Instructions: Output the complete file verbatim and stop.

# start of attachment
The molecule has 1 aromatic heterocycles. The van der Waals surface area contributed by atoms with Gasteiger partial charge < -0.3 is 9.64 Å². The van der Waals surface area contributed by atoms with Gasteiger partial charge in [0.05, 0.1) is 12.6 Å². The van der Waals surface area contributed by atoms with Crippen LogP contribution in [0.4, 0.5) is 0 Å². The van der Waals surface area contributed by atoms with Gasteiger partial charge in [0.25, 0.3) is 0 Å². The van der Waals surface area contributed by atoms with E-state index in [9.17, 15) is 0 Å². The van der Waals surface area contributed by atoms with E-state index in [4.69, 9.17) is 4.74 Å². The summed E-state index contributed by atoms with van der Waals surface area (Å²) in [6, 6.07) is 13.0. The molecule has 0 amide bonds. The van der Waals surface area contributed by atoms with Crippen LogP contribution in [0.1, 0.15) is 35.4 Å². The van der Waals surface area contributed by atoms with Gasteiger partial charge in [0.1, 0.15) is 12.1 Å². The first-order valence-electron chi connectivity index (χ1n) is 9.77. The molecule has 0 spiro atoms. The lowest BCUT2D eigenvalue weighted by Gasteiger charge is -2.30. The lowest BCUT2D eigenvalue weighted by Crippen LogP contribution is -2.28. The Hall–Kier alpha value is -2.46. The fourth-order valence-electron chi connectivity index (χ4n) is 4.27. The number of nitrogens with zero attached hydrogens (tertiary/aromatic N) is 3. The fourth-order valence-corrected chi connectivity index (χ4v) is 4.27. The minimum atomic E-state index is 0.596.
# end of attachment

The molecule has 1 aromatic heterocycles. The van der Waals surface area contributed by atoms with Gasteiger partial charge < -0.3 is 9.64 Å². The van der Waals surface area contributed by atoms with Gasteiger partial charge in [0.05, 0.1) is 12.6 Å². The van der Waals surface area contributed by atoms with Crippen LogP contribution in [0.4, 0.5) is 0 Å². The van der Waals surface area contributed by atoms with Gasteiger partial charge in [0.25, 0.3) is 0 Å². The van der Waals surface area contributed by atoms with E-state index in [9.17, 15) is 0 Å². The van der Waals surface area contributed by atoms with E-state index in [4.69, 9.17) is 4.74 Å². The summed E-state index contributed by atoms with van der Waals surface area (Å²) in [6, 6.07) is 13.0. The molecule has 0 amide bonds. The van der Waals surface area contributed by atoms with Crippen LogP contribution in [0.1, 0.15) is 35.4 Å². The van der Waals surface area contributed by atoms with Gasteiger partial charge in [0.1, 0.15) is 12.1 Å². The first-order valence-electron chi connectivity index (χ1n) is 9.77. The molecule has 0 spiro atoms. The lowest BCUT2D eigenvalue weighted by Gasteiger charge is -2.30. The lowest BCUT2D eigenvalue weighted by Crippen LogP contribution is -2.28. The Hall–Kier alpha value is -2.46. The fourth-order valence-electron chi connectivity index (χ4n) is 4.27. The number of nitrogens with zero attached hydrogens (tertiary/aromatic N) is 3. The fourth-order valence-corrected chi connectivity index (χ4v) is 4.27. The minimum atomic E-state index is 0.596.